Even in the snow, a Madison-area biker is never alone
by Joel Patenaude
With four inches of snow dumped on the Madison, Wisconsin, area since Friday night, I couldn’t get out the door and on my fat bike fast enough Saturday morning. I wanted to be among the first to make tracks after the first snowstorm of the season.
The thing about being a cyclist in the increasingly most bike friendly and bike loving part of the state, though, is that you aren’t likely to be the first to ride anywhere at any time. Even as a member of that smaller subset of cyclists who love riding in the winter, I couldn’t find virgin snow.
Even from where I live in Verona, a few miles west of Madison, I was following someone else’s fat bike tracks on the Military Ridge State Trail from the outset. Whoever it was had even detoured onto the singletrack at Quarry Park and then continued on the converted rail-trail.
I eventually passed a couple other fat bike riders heading in the opposite direction on the Cannonball Path and Southwest Commuter Bike Trail. We shared goofy grins as we acknowledged eachother and our good fortune to be on bikes with tires the equivalent of clown shoes.
Far from being disappointed I was not the first or only fat bike rider out that morning, I felt giddy knowing I was not alone getting my fat bike freak on.
Madison goes Platinum, UW-Madison takes gold
To be honest, I expected to see others pedaling in the snow and slush. Just days earlier, the League of American Bicyclists named Madison a Platinum-level bike friendly community, joining only four others (Boulder and Fort Collins, Colorado; Davis, California; and Portland, Oregon) as the best places to bike in the country. And by surpassing Gold-level Minneapolis, Minnesota, with this upgraded status, Madison had proven an upper Midwest city could be a top-notch bicycling haven even in the dead of winter.
Not to be outdone, this new round of Bike League designations bumped up to Platinum the University of Minnesota (along with, if you see the pattern, Portland State University and Colorado State University). The University of Wisconsin-Madison campus also saw an upgrade to Gold.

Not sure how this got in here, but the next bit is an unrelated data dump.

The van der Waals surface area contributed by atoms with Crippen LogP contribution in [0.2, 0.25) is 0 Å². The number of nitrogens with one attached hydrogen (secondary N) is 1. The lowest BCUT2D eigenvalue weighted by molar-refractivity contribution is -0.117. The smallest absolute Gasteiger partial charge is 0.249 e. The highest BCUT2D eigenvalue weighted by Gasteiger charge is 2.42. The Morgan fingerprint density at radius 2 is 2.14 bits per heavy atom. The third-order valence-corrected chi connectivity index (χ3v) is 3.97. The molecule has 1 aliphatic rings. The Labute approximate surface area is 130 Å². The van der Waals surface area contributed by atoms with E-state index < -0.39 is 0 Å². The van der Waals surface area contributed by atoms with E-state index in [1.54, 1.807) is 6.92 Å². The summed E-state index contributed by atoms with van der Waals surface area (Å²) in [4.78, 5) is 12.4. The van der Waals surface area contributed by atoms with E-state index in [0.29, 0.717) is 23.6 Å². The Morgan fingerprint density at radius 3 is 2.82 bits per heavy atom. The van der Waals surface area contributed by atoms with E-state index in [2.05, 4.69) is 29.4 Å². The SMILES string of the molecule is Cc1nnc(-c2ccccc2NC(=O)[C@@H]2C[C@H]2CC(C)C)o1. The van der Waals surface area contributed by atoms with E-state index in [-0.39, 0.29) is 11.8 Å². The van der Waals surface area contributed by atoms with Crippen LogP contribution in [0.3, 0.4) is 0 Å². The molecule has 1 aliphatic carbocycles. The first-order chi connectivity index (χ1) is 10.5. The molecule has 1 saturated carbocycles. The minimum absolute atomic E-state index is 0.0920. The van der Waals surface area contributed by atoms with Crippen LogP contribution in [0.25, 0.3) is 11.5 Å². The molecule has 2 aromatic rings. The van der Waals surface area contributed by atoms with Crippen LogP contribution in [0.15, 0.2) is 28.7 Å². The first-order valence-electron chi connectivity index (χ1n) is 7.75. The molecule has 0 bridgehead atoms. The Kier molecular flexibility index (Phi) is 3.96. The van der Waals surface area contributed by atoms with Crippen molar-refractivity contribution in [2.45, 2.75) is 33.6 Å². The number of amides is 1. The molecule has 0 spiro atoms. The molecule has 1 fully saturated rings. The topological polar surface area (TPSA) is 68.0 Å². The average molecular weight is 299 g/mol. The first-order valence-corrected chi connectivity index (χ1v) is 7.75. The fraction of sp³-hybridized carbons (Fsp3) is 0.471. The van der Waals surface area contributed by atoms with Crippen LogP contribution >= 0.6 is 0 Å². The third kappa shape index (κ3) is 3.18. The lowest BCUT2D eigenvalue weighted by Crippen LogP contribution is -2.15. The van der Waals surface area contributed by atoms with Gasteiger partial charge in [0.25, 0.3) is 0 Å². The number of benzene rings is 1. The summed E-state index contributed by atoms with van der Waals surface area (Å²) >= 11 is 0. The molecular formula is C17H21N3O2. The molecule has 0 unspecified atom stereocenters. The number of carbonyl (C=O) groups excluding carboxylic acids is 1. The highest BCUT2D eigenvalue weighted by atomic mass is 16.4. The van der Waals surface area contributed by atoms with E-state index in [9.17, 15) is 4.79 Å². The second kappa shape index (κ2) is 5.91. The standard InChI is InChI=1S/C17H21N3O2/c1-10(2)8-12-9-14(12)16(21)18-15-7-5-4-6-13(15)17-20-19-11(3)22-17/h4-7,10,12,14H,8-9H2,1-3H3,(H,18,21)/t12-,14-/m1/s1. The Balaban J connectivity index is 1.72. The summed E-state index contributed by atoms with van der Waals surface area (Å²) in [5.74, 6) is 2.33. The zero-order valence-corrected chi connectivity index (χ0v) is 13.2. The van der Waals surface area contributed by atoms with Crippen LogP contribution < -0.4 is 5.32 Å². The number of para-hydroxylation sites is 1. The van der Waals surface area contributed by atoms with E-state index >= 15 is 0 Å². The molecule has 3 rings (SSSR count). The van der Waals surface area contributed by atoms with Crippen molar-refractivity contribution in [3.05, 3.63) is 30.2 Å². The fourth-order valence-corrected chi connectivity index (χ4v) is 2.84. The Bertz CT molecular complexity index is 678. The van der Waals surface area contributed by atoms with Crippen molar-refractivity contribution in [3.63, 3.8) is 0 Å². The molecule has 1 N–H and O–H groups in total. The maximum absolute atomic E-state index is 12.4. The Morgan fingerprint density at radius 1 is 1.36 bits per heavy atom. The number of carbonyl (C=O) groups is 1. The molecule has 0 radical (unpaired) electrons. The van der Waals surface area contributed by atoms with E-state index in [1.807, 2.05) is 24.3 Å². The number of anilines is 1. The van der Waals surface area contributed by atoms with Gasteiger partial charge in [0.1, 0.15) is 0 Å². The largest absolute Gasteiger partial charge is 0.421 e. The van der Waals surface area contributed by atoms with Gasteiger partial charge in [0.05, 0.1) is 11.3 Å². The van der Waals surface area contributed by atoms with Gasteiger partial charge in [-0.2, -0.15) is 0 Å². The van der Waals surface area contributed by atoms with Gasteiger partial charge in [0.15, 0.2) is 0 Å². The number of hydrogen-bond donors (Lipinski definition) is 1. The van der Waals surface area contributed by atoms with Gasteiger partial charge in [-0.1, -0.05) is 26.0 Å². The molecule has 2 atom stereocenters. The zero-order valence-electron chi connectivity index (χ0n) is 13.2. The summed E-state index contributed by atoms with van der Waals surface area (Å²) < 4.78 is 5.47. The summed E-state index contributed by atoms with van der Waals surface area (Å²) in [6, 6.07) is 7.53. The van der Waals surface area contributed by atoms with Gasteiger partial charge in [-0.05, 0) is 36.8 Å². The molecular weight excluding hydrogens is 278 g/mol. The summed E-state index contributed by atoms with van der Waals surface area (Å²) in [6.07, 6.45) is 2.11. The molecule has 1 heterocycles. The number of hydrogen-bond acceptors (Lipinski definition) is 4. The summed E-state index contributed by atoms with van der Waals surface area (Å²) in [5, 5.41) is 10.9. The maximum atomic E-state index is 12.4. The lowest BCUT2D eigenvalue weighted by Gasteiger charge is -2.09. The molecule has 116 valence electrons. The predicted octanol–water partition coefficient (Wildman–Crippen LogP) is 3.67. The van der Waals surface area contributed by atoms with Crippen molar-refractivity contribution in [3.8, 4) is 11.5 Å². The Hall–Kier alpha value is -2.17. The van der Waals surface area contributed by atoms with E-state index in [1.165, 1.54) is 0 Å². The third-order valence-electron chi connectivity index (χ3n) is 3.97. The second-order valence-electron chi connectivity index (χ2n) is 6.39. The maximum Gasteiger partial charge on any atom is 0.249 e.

My fat bike ride had me cutting through Fitchburg – a Madison-adjacent suburb that just boosted to Silver status by the Bike League – on my way to downtown Madison via the Cannonball Path and the bike/ped bridge over the Beltline, both of which saw completion in the past year.
By the time I reached the edge of campus on my return trip, I knew exactly how much company I had out there. The electric bike counter standing on the Southwest Trail just east of Monroe Street registered me as the 37th cyclist to pass by late morning that day. (The majority of the trail traffic was on foot to the imminent Badger game at nearby Camp Randall Stadium. And the hardest core winter cyclists were all likely at Trek HQ in Waterloo for the State Cyclocross Championships.) I was more impressed to see the counter had added me to the more than 440,000 who have biked the trail this year and among the 2.7 million bike trips recorded by all four of the bike counters on city trails.
The presence of installations like this, infrastructure in the form of trails and bike lanes, and safety programs all play into the specific designations of bike friendly communities, states, campuses and businesses as determined by the Bike League. Rather than detail what each community and campus did to earn its medal, I’ll list the winners and let readers investigate further if they feel inclined.
Michigan campuses win Silver
Campuses elsewhere in the region got kudos for what they’re doing to increase the number of bicyclists. Michigan State University in East Lansing and Michigan University in Ann Arbor both moved up to Silver. The University of Wisconsin-La Crosse and Aquinas College in Grand Rapids, Michigan, are newly minted Bronze campuses. The University of Illinois at Urbana-Champaign was renewed at Bronze, too.
Madison’s burbs & other Wisconsin cities win designations, too
Communities surrounding Madison clearly made note of the capital city’s 12-year pursuit of Platinum-level bike friendliness. Among those who sought their own designations, the aforementioned Fitchburg got upgraded to Silver, and Middleton and Monona, west and east of Madison respectively, were introduced to the list as Bronze winners.
Eight Wisconsin communities received awards this round – including Silver-upgraded Shorewood, north of Milwaukee, which was previously pegged at Bronze – the most of any state. Sun Prairie, another bedroom community of Madison, and and Neenah in the Fox Valley received honorable mentions from the league.
Towns in Minnesota & Michigan get on the list
New Midwestern additions to the bike friendly communities list also included Hennepin County, Minnesota (Silver), Fergus Falls, Minnesote (Bronze) and Bettendorf, Iowa (Bronze). Honorable mentions went to Two Harbors, Minnesota, and Le Mars and Marion, Iowa.
Joel Patenaude is the editor of Silent Sports Magazine.